Tuesday, August 7, 2018
For Heaven's Sake: A Review (Review #1071)
FOR HEAVEN'S SAKE
It is nice to see Harold Lloyd get the recognition he so richly deserves, ranking alongside Charlie Chaplin and Buster Keaton as a great comedic genius of the silent film era. For Heaven's Sake is a light, delightful comedy that has not just many wonderful moments of sight gags, but also a nice little love story within it.
There is Uptown, where people are cursed with money, and Downtown, where people are cursed without it. In Downtown, Brother Paul (Paul Weigel) runs a coffee cart to minister to the rough world of the destitute and dreams of building a mission to further his cause. In Uptown, wealthy J. Harold Manners (Lloyd) lives in delightful obliviousness to all things. He's a basically good young man, but the type to think nothing of buying two cars on the same day after one is wrecked through no fault of his own.
It's this that causes Harold to find himself entering Downtown. His car was commandeered by the police to try and catch jewel thieves, and after his car was wrecked he goes Downtown to try and make amends for the accidental damage. He unfortunately ends up setting Brother Paul's coffee cart on fire. As usual, Harold merely breaks out the checkbook and offers to pay for the damage.
Unfortunately, Brother Paul misunderstands Harold's offer and thinks he is helping him pay for his longed-dreamed of mission, so he says a thousand dollars out to cover it. While Harold is slightly puzzled how much the cart costs, he gives him the check. Shortly thereafter, he is shocked to read about the "J. Harold Manners Mission" about to open. Horrified that his name is being used without his consent, he goes Downtown to stop the mission...until he catches sight of Brother Paul's beautiful daughter, Hope (Jobyna Ralston). Harold is instantly smitten with our innocent missionary, so he now is intent to help her out, in his own way.
He manages to get the local ruffians into the mission, including the jewel thieves from before. They want to knock him out but, thanks to Manners' obliviousness, he ends up winning their respect. The Man With a Mansion and the Miss With a Mission fall in love and plan to marry, horrifying Manners' upper-crust friends. Determined to save him from this temptress, they kidnap him on his wedding day to stop his insanity. The ruffians think he's abandoned all of them and disappointed, get drunk. It isn't until they go to his club to punish him. Discovering he was being held against his will, they instead help get him to the mission on time, in a wild chase that involves trolleys, buses, and a dog catcher. All's well that ends well, as Harold and Hope marry.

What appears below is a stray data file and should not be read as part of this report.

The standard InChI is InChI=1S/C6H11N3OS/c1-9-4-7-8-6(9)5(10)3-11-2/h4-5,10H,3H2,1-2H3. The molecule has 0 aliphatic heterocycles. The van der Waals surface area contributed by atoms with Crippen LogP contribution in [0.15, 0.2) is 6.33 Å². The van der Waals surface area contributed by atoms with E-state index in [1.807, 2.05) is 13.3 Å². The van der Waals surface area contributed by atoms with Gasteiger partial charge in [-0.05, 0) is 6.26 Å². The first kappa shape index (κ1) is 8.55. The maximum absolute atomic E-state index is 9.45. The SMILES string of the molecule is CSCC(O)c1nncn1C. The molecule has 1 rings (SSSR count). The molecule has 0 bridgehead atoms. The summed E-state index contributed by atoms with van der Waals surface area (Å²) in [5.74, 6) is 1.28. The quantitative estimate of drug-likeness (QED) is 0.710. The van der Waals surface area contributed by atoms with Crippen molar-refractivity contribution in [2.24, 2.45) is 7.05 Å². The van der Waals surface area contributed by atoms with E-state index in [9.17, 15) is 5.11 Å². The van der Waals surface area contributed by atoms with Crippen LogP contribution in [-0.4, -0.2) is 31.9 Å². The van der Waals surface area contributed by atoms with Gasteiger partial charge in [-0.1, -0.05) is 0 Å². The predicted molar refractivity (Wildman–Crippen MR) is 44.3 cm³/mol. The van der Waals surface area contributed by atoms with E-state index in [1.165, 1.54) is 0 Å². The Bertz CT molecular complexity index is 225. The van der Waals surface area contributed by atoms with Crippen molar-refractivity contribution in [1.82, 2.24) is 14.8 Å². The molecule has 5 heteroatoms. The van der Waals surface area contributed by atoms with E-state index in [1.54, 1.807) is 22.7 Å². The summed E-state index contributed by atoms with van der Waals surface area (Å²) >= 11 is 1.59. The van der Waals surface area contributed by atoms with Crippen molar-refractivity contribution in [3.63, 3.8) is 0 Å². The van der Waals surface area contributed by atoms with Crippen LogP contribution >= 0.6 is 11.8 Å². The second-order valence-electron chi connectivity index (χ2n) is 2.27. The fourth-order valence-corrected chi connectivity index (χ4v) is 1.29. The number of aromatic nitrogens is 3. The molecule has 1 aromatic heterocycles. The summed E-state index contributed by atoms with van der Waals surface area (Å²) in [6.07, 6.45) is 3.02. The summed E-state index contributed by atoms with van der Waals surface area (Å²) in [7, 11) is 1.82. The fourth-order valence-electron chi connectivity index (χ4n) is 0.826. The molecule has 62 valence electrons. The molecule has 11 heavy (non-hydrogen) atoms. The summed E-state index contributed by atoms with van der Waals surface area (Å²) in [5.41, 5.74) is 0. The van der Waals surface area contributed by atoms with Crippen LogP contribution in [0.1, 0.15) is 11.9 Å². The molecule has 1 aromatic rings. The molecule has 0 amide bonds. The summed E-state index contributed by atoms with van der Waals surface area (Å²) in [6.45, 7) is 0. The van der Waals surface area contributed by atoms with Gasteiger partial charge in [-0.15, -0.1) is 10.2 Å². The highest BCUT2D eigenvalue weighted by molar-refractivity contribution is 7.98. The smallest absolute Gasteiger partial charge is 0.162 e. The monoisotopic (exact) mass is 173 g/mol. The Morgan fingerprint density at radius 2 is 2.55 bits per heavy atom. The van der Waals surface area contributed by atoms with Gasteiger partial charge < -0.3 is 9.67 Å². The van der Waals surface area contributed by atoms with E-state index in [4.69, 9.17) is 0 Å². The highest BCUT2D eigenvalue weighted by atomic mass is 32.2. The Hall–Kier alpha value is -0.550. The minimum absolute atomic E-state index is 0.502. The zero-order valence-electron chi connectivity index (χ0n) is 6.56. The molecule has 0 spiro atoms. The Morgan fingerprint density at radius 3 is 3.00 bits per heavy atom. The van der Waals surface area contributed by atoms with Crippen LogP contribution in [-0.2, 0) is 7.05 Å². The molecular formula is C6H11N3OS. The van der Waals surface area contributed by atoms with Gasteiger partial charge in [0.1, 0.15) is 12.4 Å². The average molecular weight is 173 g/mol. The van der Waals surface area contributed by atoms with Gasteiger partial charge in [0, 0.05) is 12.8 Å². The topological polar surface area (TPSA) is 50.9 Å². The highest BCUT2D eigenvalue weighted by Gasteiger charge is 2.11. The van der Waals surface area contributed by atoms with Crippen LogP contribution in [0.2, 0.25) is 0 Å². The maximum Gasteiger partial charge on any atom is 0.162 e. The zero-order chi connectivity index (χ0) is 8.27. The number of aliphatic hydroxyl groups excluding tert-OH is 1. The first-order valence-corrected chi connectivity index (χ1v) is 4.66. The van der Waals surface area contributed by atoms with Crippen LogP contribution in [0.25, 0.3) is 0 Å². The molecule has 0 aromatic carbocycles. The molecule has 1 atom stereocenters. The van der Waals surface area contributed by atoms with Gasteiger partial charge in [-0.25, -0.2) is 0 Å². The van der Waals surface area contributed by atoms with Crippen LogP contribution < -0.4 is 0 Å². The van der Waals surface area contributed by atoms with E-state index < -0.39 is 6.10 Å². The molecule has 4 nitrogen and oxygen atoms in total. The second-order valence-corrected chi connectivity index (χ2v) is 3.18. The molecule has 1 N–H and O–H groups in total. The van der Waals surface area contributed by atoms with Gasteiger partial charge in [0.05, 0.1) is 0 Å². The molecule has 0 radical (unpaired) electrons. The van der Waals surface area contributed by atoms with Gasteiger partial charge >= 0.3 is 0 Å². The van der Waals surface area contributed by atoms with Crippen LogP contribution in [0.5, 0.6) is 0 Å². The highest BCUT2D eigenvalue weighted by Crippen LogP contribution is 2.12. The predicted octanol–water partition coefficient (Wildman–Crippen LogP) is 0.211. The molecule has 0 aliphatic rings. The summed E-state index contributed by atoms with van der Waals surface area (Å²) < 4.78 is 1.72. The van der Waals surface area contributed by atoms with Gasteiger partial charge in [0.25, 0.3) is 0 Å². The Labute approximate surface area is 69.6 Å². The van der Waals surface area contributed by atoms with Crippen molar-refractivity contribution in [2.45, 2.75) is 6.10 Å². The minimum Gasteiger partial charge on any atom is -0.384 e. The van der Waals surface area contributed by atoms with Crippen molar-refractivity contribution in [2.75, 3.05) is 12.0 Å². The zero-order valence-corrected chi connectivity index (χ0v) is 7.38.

Lloyd was a master of sight gags, and For Heaven's Sake has many hilarious moments. There's one where during the police car chase, the somewhat unflappable Manners uses a hubcap for a helmet. Another funny moment is when he first goes to the mission. Being of a particular class it is natural for him to mistake a mission resident outstretching his hands as him asking for his hat and cane, which the homeless man mistakes as gifts. When Manners is leaving, the homeless man is returning, and Manners leaves the man speechless when he calmly takes back his hat and cane.
The wild race to the altar at the end might not be on the level of Buster Keaton's Seven Chances, but it's still wildly hilarious and above all, logical. This is one of the qualities of For Heaven's Sake, which it shares with many silent films. There is a logic in how the situations play out, with the gags coming from the situations and characters, no matter how oddball either may appear.
As Harold and the 'reception committee' race to the mission, they have to find ways to get there, while Harold has to keep his group of drunks in line somehow. As crazy as it all is, director Sam Taylor keeps things going without falling off the rails, most of the time.
Sometimes the sight gags are either too forced, such as when Harold mistakes a dummy for one of his drunks, or too obvious, such as when Harold ends up putting a wedding ring on a dog's tail.
That's a minor detail, but one nonetheless.
What really sells For Heaven's Sake is Lloyd as our dilettante with a heart of gold. Lloyd plays him not as a selfish man, but more a clueless one, genuinely unaware of how his actions may appear eccentric. It's Harold's obliviousness and almost naive manner that sells For Heaven's Sake. We see that J. Harold Manners is actually quite a nice, well-meaning fellow. Even when he 'says' something rather odd like "I don't want to be late for my first wedding!", you know he means something other than what the title cards imply.
Ralston does not have much to her save the generally sweet young girl of many a Lloyd film, but she is allowed moments of anger, like when she berates Manners for taking down the 'J. Harold Manners Mission' sign, unaware of who he is. The film also makes good use of editing, such as the transition from the homeless man's coffee mug to the more refined coffee service at Harold's club.
Curiously, Lloyd isn't the center of many of For Heaven's Sake stunts, but more an onlooker to the horrors others are either committing or about to commit. He does have some thrill moments, but mostly he isn't causing the chaos himself.
For Heaven's Sake is a nice, light romp that will delight longtime Harold Lloyd fans and give newbies an introduction into one of the great silent film stars.
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